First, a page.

enow. If you've anything to say
against Mrs. Wybert , you'll have to
say it out and you'll have to be re
sponsible to mo , sir. "
"Take my word that you've been 1m-
> oscd upon ; she's not not the kind
) f person you would care to know , to
je thrown "
"I and my family have found her
quite acceptable , Mr. Dines , " Inter-
losed the father , stillly. "Her deport
ment is scrupulously correct , and I
mi in her confidence regarding certain
very extensive investments she can
not be an imiiostor. sir ! "
"But I tell you she Isn't right , " In-
Isted Percivnl , warmly.
"Oh , I see , " said the younger Mil-
jrey his face clearing all at once.
'It's all right , dad , come on ! "
' If you insist , " said Percival , "hut
none of us can meet her. "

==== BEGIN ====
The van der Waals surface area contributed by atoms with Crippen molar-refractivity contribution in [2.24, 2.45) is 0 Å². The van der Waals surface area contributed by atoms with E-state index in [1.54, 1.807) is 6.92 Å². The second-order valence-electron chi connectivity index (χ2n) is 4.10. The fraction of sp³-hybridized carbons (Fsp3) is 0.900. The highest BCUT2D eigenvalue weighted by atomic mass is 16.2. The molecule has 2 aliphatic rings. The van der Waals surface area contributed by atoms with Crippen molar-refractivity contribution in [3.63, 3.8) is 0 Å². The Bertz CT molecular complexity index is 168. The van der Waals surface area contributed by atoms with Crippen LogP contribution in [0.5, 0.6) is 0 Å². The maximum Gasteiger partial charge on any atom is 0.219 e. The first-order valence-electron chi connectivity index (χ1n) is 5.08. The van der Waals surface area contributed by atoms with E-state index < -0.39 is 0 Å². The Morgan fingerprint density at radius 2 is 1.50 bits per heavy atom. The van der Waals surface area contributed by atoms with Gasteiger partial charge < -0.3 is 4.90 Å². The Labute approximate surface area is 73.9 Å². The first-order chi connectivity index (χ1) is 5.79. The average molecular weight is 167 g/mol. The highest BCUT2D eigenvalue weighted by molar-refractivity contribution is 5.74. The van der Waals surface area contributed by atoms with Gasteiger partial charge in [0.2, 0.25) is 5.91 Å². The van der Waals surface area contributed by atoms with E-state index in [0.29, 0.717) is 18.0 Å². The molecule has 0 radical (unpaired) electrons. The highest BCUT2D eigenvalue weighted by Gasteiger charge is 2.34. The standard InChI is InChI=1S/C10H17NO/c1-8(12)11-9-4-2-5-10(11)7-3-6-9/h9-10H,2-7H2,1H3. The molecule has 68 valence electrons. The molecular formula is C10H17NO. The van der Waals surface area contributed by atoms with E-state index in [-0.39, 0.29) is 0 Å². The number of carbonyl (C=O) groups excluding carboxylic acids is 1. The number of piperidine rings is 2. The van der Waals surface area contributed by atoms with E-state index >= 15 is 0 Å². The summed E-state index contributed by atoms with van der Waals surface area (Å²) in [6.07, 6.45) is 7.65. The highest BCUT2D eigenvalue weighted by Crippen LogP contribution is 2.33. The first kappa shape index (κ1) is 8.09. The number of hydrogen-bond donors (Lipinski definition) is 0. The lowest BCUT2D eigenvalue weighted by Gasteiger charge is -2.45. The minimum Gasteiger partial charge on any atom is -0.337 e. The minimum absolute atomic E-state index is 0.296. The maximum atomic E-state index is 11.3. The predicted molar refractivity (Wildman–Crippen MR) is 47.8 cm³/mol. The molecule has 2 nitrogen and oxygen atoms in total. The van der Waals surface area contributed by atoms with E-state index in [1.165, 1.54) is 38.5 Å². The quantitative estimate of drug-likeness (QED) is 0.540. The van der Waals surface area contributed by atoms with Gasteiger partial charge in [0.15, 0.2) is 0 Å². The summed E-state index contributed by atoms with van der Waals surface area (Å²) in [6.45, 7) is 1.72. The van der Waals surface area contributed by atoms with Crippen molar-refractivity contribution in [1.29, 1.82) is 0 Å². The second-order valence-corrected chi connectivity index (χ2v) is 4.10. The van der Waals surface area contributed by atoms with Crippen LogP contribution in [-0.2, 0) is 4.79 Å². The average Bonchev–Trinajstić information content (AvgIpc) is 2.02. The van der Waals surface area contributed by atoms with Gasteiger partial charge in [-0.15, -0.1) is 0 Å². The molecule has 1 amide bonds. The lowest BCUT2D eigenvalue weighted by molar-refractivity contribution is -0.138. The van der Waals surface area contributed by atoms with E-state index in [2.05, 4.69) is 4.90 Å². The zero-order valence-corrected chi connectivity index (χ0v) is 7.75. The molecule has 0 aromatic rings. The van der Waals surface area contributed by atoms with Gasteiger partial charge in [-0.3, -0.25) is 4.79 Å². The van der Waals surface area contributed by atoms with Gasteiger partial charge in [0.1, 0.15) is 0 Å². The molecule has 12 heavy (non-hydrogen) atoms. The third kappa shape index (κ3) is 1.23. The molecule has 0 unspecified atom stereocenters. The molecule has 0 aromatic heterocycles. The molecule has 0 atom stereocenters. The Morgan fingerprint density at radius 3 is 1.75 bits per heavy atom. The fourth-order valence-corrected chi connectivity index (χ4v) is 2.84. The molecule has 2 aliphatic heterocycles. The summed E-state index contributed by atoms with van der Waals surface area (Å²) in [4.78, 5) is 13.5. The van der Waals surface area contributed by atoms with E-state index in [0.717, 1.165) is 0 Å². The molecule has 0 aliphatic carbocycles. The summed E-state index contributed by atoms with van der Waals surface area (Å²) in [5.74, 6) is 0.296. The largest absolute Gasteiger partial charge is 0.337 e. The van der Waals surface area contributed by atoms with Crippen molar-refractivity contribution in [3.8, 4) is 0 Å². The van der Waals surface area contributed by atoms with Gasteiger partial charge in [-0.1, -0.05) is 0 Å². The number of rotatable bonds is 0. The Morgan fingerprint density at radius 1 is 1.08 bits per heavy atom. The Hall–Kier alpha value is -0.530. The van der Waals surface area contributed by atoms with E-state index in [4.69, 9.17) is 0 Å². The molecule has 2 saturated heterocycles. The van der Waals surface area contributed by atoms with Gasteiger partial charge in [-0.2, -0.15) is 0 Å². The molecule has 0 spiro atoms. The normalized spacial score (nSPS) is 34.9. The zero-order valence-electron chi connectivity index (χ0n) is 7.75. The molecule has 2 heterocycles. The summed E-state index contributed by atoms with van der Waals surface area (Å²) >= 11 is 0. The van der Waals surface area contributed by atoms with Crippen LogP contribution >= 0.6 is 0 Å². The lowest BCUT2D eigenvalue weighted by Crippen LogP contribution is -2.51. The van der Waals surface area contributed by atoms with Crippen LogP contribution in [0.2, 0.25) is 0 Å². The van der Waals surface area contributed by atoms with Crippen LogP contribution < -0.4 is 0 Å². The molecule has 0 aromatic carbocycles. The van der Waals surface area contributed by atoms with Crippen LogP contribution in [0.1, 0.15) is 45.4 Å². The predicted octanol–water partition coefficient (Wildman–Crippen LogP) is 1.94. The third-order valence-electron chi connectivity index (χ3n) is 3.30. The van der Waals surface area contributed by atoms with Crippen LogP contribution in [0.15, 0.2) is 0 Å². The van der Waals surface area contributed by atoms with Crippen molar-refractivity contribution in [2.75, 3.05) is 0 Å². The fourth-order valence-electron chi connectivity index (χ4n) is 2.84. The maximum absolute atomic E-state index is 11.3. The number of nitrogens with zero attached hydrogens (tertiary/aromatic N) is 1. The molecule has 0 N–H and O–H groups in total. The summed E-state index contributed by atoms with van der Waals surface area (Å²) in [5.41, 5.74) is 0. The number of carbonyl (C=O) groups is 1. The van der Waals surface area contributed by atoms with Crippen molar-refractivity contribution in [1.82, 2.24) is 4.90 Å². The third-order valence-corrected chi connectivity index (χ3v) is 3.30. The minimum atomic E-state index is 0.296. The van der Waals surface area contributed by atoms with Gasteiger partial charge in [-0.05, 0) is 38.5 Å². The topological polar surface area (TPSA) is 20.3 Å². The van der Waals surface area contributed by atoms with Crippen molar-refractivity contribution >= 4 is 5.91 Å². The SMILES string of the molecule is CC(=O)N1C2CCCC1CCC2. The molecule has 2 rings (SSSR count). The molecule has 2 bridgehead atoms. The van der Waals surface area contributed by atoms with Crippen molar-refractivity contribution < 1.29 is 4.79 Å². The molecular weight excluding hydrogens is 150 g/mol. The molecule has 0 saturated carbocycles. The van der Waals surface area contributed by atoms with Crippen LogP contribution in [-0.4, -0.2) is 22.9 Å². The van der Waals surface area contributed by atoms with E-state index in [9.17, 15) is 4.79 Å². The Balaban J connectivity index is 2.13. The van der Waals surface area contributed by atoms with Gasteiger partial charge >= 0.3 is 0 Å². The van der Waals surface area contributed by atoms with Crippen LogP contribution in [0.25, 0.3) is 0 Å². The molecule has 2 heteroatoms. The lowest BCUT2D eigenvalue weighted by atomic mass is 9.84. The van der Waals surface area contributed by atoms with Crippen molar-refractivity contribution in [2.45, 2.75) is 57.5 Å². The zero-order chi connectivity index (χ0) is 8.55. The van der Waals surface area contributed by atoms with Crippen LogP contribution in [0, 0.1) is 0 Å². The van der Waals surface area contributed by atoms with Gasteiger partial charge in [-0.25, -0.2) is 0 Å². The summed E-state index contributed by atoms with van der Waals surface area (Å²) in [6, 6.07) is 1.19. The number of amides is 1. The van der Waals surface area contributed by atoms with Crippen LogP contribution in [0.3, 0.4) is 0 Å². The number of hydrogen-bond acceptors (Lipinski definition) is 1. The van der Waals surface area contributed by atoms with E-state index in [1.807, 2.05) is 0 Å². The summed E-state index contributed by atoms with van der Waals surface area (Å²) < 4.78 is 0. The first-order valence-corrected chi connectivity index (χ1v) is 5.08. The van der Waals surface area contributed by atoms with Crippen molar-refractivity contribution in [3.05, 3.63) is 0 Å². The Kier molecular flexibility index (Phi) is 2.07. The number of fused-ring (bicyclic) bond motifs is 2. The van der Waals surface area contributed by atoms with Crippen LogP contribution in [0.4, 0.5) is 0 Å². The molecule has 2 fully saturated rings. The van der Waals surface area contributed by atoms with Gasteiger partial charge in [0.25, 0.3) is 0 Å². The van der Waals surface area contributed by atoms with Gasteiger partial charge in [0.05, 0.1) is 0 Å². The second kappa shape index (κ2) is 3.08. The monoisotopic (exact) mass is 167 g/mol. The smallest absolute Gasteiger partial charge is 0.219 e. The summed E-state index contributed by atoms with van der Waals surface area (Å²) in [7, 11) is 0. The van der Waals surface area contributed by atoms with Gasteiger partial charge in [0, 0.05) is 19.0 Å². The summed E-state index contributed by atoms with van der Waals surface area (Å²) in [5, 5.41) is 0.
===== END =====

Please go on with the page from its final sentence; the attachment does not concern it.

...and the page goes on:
"It's all right , dad 1 understand "
"Nor can we know anyone who re
ceives her. "
"Really , sir , " began the elder Mil
brey , "your effrontery in assuming to
dictate the visiting list of my family
Is overwhelming. "
"If you won't take my word I shall
have to dictate s > o far as I have any
personal control over It. "
"Don't mind him , dad I know all
about it , 1 tell you I'll explain later
to yon. "
"Why , " exclaimed Porcivnl , stung to
the revelation , "that woman , this wom
an now waiting with your wife and
daughter , was my "
"Stop , Mr. Bines not another word ,
If you please ! " The father raised his
hand in graceful dismissal. "Let this
terminate the acquaintance between
our families ! No more , sir ! " and he
turned away , followed by his son. As
they walked out through the grounds
and turned up the street the young
man spoke excitedly , while his fathtfl
slightly bent his head to listen , wlm
an air of distant dignity.
"What's the trouble , Perce ? " asked
his sister , as he joined the group on
the piazza.
"The trouble is that we've Just had
to cut that fine old New York family
off our list , "
"What , not the Mllbreys ! " exclaimed
Mrs. Drelmer.
"The same. Now mind , Bis , and
you , ma you're not to know them
again and mind this If anyone else
wants to present you to a Mrs. Wybert